Splits/Crack on 6x6 PT support posts - cause of concern ?

Help Support House Repair Talk:

Anidil Rajendran

New Member
Joined
Apr 4, 2018
Messages
2
Reaction score
1
1.jpg 2.jpg 3.jpg Greetings
Hi All
I just recently moved to my new home and everything is cool until I noticed the huge cracks on the column that supports on the horizontal beam. This is on patio. Pictures attached.
Home inspection did not notice it when he did the inspection, nor did I. The inspection person now says it is a natural phenomenon and nothing to worry about. Looking at the length of the cracks and the weight the column is supporting, I am unable to buy it.
The old owner says, it never bothered him and it is not something he did. I am assuming the cracks existed even before he moved in and deteriorated over a period of time.
At this point what can I do to fix it?
Is this a cause of concern ? is there a possibility the structure above can collapse if neglected?

Any advice will be greatly appreciated.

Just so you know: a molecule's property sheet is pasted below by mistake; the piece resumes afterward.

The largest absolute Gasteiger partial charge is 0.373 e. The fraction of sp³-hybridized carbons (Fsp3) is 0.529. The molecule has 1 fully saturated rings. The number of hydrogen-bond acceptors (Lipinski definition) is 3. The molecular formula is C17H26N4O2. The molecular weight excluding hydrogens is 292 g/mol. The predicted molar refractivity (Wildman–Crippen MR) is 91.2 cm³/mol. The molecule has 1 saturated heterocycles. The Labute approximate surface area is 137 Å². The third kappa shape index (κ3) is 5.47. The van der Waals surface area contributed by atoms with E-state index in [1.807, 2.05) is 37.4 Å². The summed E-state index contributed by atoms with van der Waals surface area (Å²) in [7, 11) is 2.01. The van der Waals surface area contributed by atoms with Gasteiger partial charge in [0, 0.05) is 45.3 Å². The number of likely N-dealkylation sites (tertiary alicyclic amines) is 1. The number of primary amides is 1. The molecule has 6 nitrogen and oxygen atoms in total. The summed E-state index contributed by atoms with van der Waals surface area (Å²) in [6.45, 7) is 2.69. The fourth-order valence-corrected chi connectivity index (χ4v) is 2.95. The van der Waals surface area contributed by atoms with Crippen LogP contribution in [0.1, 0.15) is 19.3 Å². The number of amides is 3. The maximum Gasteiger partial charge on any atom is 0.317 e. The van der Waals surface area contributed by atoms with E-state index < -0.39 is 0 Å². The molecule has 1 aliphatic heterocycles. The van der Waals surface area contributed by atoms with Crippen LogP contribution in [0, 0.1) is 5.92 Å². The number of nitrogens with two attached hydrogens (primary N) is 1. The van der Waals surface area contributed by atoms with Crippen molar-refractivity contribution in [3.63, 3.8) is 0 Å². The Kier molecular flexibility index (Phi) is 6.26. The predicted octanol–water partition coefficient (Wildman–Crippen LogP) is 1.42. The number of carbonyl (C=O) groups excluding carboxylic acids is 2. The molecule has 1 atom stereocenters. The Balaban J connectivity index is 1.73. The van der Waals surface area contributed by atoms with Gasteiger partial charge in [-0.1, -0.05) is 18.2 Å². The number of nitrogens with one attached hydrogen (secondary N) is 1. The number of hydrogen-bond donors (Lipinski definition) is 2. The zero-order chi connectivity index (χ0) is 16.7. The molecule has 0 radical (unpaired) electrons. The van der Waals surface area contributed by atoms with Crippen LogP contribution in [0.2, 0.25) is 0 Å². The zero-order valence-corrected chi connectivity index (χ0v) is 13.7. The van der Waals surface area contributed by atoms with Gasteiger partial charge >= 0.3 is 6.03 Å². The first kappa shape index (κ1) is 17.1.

Thanks
 
Last edited by a moderator:

Snoonyb

Well-Known Member
Joined
Sep 30, 2006
Messages
3,875
Reaction score
741
You see that as fairly common when the member is unfinished and it would be of a greater concern if you could see through the member.

Do you have a photo of the other side, or the other 3 sides?
 

joecaption

Well-Known Member
Joined
Jan 8, 2011
Messages
2,374
Reaction score
406
It's called checking, caused by uneven drying, and it's normal and should not effect the strength.
 

nealtw

Contractor retired
Joined
Nov 4, 2010
Messages
24,769
Reaction score
3,395
Location
Chiliwack BC Canada
That is not a problem, if you don't like the look dress it with something that looks nice.
 

CallMeVilla

Well-Known Member
Joined
Feb 9, 2010
Messages
1,657
Reaction score